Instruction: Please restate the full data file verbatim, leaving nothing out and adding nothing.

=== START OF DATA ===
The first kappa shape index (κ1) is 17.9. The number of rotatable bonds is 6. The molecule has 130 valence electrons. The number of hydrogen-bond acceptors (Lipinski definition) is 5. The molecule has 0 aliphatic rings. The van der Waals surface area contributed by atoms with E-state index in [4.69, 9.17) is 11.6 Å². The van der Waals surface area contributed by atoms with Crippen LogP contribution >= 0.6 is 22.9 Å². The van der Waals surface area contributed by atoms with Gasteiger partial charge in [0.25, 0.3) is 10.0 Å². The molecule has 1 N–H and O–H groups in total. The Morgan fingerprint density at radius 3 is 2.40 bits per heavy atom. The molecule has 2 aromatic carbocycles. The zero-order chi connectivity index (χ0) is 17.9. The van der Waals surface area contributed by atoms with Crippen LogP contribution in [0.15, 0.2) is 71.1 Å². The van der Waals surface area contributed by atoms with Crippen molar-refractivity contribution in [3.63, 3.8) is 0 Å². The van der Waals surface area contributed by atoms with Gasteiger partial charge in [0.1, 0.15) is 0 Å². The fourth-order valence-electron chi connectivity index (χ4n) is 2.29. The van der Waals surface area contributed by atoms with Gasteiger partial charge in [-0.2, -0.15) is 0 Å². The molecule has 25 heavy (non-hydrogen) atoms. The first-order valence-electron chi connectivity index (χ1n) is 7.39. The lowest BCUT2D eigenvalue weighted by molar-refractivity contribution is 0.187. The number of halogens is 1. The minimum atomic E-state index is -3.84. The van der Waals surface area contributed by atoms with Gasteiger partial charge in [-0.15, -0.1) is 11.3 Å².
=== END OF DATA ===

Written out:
The first kappa shape index (κ1) is 17.9. The number of rotatable bonds is 6. The molecule has 130 valence electrons. The number of hydrogen-bond acceptors (Lipinski definition) is 5. The molecule has 0 aliphatic rings. The van der Waals surface area contributed by atoms with E-state index in [4.69, 9.17) is 11.6 Å². The van der Waals surface area contributed by atoms with Crippen LogP contribution >= 0.6 is 22.9 Å². The van der Waals surface area contributed by atoms with Gasteiger partial charge in [0.25, 0.3) is 10.0 Å². The molecule has 1 N–H and O–H groups in total. The Morgan fingerprint density at radius 3 is 2.40 bits per heavy atom. The molecule has 2 aromatic carbocycles. The zero-order chi connectivity index (χ0) is 17.9. The van der Waals surface area contributed by atoms with Crippen LogP contribution in [0.15, 0.2) is 71.1 Å². The van der Waals surface area contributed by atoms with Crippen molar-refractivity contribution in [3.63, 3.8) is 0 Å². The van der Waals surface area contributed by atoms with Gasteiger partial charge in [0.1, 0.15) is 0 Å². The fourth-order valence-electron chi connectivity index (χ4n) is 2.29. The van der Waals surface area contributed by atoms with Gasteiger partial charge in [-0.2, -0.15) is 0 Å². The molecule has 25 heavy (non-hydrogen) atoms. The first-order valence-electron chi connectivity index (χ1n) is 7.39. The lowest BCUT2D eigenvalue weighted by molar-refractivity contribution is 0.187. The number of halogens is 1. The minimum atomic E-state index is -3.84. The van der Waals surface area contributed by atoms with Gasteiger partial charge in [-0.15, -0.1) is 11.3 Å².